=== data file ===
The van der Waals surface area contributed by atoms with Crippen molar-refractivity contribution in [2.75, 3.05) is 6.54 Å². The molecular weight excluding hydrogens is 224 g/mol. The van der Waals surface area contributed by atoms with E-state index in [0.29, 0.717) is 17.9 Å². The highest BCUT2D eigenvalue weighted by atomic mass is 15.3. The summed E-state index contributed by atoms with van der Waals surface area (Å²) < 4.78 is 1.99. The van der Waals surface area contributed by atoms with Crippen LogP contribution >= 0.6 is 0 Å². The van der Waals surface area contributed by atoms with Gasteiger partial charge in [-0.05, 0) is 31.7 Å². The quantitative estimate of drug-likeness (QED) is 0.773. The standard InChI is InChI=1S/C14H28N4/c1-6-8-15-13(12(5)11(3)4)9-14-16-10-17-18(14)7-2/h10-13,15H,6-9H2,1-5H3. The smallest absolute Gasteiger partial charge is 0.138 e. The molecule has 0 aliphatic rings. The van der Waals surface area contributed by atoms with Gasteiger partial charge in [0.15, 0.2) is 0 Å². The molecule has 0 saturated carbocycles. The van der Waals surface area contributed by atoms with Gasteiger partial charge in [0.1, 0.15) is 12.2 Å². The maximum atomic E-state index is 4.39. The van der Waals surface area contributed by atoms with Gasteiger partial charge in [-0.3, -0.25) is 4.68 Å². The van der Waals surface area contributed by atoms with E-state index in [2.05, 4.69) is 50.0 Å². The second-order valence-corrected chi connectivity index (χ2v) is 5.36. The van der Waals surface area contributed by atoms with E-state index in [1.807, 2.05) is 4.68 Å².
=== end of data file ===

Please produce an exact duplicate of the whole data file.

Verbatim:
The van der Waals surface area contributed by atoms with Crippen molar-refractivity contribution in [2.75, 3.05) is 6.54 Å². The molecular weight excluding hydrogens is 224 g/mol. The van der Waals surface area contributed by atoms with E-state index in [0.29, 0.717) is 17.9 Å². The highest BCUT2D eigenvalue weighted by atomic mass is 15.3. The summed E-state index contributed by atoms with van der Waals surface area (Å²) < 4.78 is 1.99. The van der Waals surface area contributed by atoms with Crippen LogP contribution >= 0.6 is 0 Å². The van der Waals surface area contributed by atoms with Gasteiger partial charge in [-0.05, 0) is 31.7 Å². The quantitative estimate of drug-likeness (QED) is 0.773. The standard InChI is InChI=1S/C14H28N4/c1-6-8-15-13(12(5)11(3)4)9-14-16-10-17-18(14)7-2/h10-13,15H,6-9H2,1-5H3. The smallest absolute Gasteiger partial charge is 0.138 e. The molecule has 0 aliphatic rings. The van der Waals surface area contributed by atoms with Gasteiger partial charge in [0.15, 0.2) is 0 Å². The molecule has 0 saturated carbocycles. The van der Waals surface area contributed by atoms with Gasteiger partial charge in [0.1, 0.15) is 12.2 Å². The maximum atomic E-state index is 4.39. The van der Waals surface area contributed by atoms with Gasteiger partial charge in [-0.3, -0.25) is 4.68 Å². The van der Waals surface area contributed by atoms with E-state index in [2.05, 4.69) is 50.0 Å². The second-order valence-corrected chi connectivity index (χ2v) is 5.36. The van der Waals surface area contributed by atoms with E-state index in [1.807, 2.05) is 4.68 Å².